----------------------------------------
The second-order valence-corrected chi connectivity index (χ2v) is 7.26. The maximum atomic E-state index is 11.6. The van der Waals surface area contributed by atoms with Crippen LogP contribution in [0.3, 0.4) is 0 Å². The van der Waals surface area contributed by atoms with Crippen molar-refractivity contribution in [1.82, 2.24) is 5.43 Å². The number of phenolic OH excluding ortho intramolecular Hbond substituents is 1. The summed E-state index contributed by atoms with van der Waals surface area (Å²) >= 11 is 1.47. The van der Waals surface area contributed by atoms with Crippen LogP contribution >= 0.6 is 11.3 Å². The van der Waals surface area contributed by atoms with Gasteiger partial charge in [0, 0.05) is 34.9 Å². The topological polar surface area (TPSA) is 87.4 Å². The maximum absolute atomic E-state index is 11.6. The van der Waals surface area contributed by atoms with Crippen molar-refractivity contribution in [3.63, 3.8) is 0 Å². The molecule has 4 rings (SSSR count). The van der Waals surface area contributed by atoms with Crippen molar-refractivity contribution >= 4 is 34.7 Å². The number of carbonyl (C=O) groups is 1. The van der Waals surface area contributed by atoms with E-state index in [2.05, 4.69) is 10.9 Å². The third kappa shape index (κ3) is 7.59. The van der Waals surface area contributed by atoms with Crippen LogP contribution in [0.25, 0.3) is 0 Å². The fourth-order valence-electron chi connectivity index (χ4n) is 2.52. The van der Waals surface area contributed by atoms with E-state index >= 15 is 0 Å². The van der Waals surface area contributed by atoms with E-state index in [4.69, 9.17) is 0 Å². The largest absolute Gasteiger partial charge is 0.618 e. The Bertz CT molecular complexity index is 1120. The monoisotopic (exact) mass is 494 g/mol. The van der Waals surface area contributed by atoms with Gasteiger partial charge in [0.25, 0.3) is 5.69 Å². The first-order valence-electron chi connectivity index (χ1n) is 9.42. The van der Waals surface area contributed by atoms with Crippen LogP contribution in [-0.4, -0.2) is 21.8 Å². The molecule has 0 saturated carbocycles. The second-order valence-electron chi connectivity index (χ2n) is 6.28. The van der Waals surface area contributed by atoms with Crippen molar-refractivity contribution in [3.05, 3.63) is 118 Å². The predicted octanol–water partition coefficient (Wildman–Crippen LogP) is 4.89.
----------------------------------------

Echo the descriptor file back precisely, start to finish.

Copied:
The second-order valence-corrected chi connectivity index (χ2v) is 7.26. The maximum atomic E-state index is 11.6. The van der Waals surface area contributed by atoms with Crippen LogP contribution in [0.3, 0.4) is 0 Å². The van der Waals surface area contributed by atoms with Crippen molar-refractivity contribution in [1.82, 2.24) is 5.43 Å². The number of phenolic OH excluding ortho intramolecular Hbond substituents is 1. The summed E-state index contributed by atoms with van der Waals surface area (Å²) >= 11 is 1.47. The van der Waals surface area contributed by atoms with Crippen LogP contribution >= 0.6 is 11.3 Å². The van der Waals surface area contributed by atoms with Gasteiger partial charge in [0, 0.05) is 34.9 Å². The topological polar surface area (TPSA) is 87.4 Å². The maximum absolute atomic E-state index is 11.6. The van der Waals surface area contributed by atoms with Crippen molar-refractivity contribution in [3.63, 3.8) is 0 Å². The molecule has 4 rings (SSSR count). The van der Waals surface area contributed by atoms with Crippen molar-refractivity contribution >= 4 is 34.7 Å². The number of carbonyl (C=O) groups is 1. The van der Waals surface area contributed by atoms with E-state index in [2.05, 4.69) is 10.9 Å². The third kappa shape index (κ3) is 7.59. The van der Waals surface area contributed by atoms with Crippen LogP contribution in [0.25, 0.3) is 0 Å². The fourth-order valence-electron chi connectivity index (χ4n) is 2.52. The van der Waals surface area contributed by atoms with E-state index >= 15 is 0 Å². The van der Waals surface area contributed by atoms with E-state index in [4.69, 9.17) is 0 Å². The largest absolute Gasteiger partial charge is 0.618 e. The Bertz CT molecular complexity index is 1120. The monoisotopic (exact) mass is 494 g/mol. The van der Waals surface area contributed by atoms with Gasteiger partial charge in [0.25, 0.3) is 5.69 Å². The first-order valence-electron chi connectivity index (χ1n) is 9.42. The van der Waals surface area contributed by atoms with Crippen LogP contribution in [-0.4, -0.2) is 21.8 Å². The molecule has 0 saturated carbocycles. The second-order valence-electron chi connectivity index (χ2n) is 6.28. The van der Waals surface area contributed by atoms with Crippen molar-refractivity contribution in [3.05, 3.63) is 118 Å². The predicted octanol–water partition coefficient (Wildman–Crippen LogP) is 4.89.